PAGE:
This will put artifacts in $ROOT_DIR/libsodium-stable/libsodium-ios. We specify LIBSODIUM_FULL_BUILD so that we expose all APIs, not just the high-level APIs.

    cd $ROOT_DIR/libsodium-stable
    # Clean up from previous builds
    test -d libsodium-ios || rm -rf libsodium-ios
    ./configure && make distclean
    LIBSODIUM_FULL_BUILD=true ./dist-build/

    If successful at the end you’ll see paths to a single binary for all architectures:

    libsodium has been installed into /Users/asimi/Programming/libsodium-stable/libsodium-ios
    /Users/asimi/Programming/libsodium-stable/libsodium-ios/lib/libsodium.a: Mach-O universal binary with 5 architectures: [i386:current ar archive random library] [arm_v7:current ar archive random library] [arm_v7s] [x86_64] [arm64]
    /Users/asimi/Programming/libsodium-stable/libsodium-ios/lib/libsodium.a (for architecture i386):	current ar archive random library
    /Users/asimi/Programming/libsodium-stable/libsodium-ios/lib/libsodium.a (for architecture armv7):	current ar archive random library
    /Users/asimi/Programming/libsodium-stable/libsodium-ios/lib/libsodium.a (for architecture armv7s):	current ar archive random library
    /Users/asimi/Programming/libsodium-stable/libsodium-ios/lib/libsodium.a (for architecture x86_64):	current ar archive random library
    /Users/asimi/Programming/libsodium-stable/libsodium-ios/lib/libsodium.a (for architecture arm64):	current ar archive random library

    Building libsodium for Android

    Similarly we’ll use existing libsodium build scripts to build libraries for Android.

    cd $ROOT_DIR/libsodium-stable
    # Clean up from previous builds
    ./configure && make distclean
    LIBSODIUM_FULL_BUILD=true ./dist-build/
    LIBSODIUM_FULL_BUILD=true ./dist-build/
    LIBSODIUM_FULL_BUILD=true ./dist-build/
    LIBSODIUM_FULL_BUILD=true ./dist-build/
    LIBSODIUM_FULL_BUILD=true ./dist-build/

    The outputs will be here (note that westmere is x86_64):

    libsodium has been installed into /Users/asimi/Programming/libsodium-stable/libsodium-android-armv6
    libsodium has been installed into /Users/asimi/Programming/libsodium-stable/libsodium-android-armv7-a
    libsodium has been installed into /Users/asimi/Programming/libsodium-stable/libsodium-android-armv8-a
    libsodium has been installed into /Users/asimi/Programming/libsodium-stable/libsodium-android-i686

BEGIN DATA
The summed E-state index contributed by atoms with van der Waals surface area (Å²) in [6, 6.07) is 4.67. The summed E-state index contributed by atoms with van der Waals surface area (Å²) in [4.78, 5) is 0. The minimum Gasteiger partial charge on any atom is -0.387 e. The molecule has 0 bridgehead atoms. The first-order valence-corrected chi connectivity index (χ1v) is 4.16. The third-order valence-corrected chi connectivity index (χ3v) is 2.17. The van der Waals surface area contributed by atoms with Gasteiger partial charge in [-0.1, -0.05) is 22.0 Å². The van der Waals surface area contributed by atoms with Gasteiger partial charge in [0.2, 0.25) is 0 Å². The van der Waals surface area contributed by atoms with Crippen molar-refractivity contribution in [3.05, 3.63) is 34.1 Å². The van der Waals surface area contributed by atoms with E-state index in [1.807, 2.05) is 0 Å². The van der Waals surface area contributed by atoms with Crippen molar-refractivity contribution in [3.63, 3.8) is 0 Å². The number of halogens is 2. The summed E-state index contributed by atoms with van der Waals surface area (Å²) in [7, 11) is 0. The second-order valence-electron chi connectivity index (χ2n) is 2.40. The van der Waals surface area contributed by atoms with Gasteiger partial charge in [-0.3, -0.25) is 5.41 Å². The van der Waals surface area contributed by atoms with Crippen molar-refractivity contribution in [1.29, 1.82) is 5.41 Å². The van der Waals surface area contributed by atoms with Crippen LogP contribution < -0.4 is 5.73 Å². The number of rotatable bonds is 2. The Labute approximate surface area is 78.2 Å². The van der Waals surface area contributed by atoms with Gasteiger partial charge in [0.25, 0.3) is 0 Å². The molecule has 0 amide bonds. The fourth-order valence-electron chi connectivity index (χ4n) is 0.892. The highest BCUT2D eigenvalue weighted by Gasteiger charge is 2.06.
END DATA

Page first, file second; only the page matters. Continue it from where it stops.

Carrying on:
libsodium has been installed into /Users/asimi/Programming/libsodium-stable/libsodium-android-westmere

    Create a Flutter plugin and use FFI to bind to libsodium

    Let’s create a brand-new empty Flutter plugin.

    cd $ROOT_DIR
    flutter create --template=plugin flutter_libsodium

    Flutter iOS plugin setup

    Copy around the libraries to the correct locations:

    cp $ROOT_DIR/libsodium-stable/libsodium-ios/lib/libsodium.a $ROOT_DIR/flutter_libsodium/ios/

    Update the iOS ios/flutter_libsodium.podspec file to include the binary library:

    diff --git a/ios/flutter_libsodium.podspec b/ios/flutter_libsodium.podspec
    index 0ae9b0f..e4ad522 100644
    --- a/ios/flutter_libsodium.podspec
    +++ b/ios/flutter_libsodium.podspec
    @@ -16,8 +16,10 @@ A new flutter plugin project.
       s.source_files = 'Classes/**/*'
       s.dependency 'Flutter'
       s.platform = :ios, '8.0'
    +  s.vendored_libraries = 'libsodium.a'
       # Flutter.framework does not contain a i386 slice. Only x86_64 simulators are supported.
       s.pod_target_xcconfig = { 'DEFINES_MODULE' => 'YES', 'VALID_ARCHS[sdk=iphonesimulator*]' => 'x86_64' }
       s.swift_version = '5.0'
    +  s.xcconfig = { 'OTHER_LDFLAGS' => '-force_load "${PODS_ROOT}/../.symlinks/plugins/flutter_libsodium/ios/libsodium.a"'}

    Flutter Android plugin setup

    Copy around the libraries to the correct locations:

    mkdir -p $ROOT_DIR/flutter_libsodium/android/src/main/jniLibs/{arm64-v8a,armeabi-v7a,x86,x86_64}
    cp $ROOT_DIR/libsodium-stable/libsodium-android-armv7-a/lib/ \
    cp $ROOT_DIR/libsodium-stable/libsodium-android-armv8-a/lib/ \
    cp $ROOT_DIR/libsodium-stable/libsodium-android-i686/lib/ \
    cp $ROOT_DIR/libsodium-stable/libsodium-android-westmere/lib/ \

    Flutter Dart code - trivial start

    Here is some code to get started by initializing the libsodium library. You first need to call sodium_init() before using any part of libsodium. Afterwards let’s practice just getting the version string, which should return “1.0.18”.

    First add ffi as a new dependency to your pubspec.yaml:

    diff --git a/pubspec.yaml b/pubspec.yaml
    index 8c63764..8247ec0 100644
    --- a/pubspec.yaml
    +++ b/pubspec.yaml
    @@ -9,6 +9,7 @@ environment:
       flutter: ">=1.10.0"
    +  ffi: ^0.1.3
         sdk: flutter

    Then create a new file lib/libsodium_bindings.dart, which will contain the first layer that directly talks to the native library using FFI:

    library bindings;
    import 'dart:ffi';
    import 'dart:io';
    import 'package:ffi/ffi.dart';
    final libsodium = _load();
    DynamicLibrary _load() {
      if (Platform.isAndroid) {
      } else {
        return DynamicLibrary.process();
    typedef NativeInit = Int32 Function();
    typedef Init = int Function();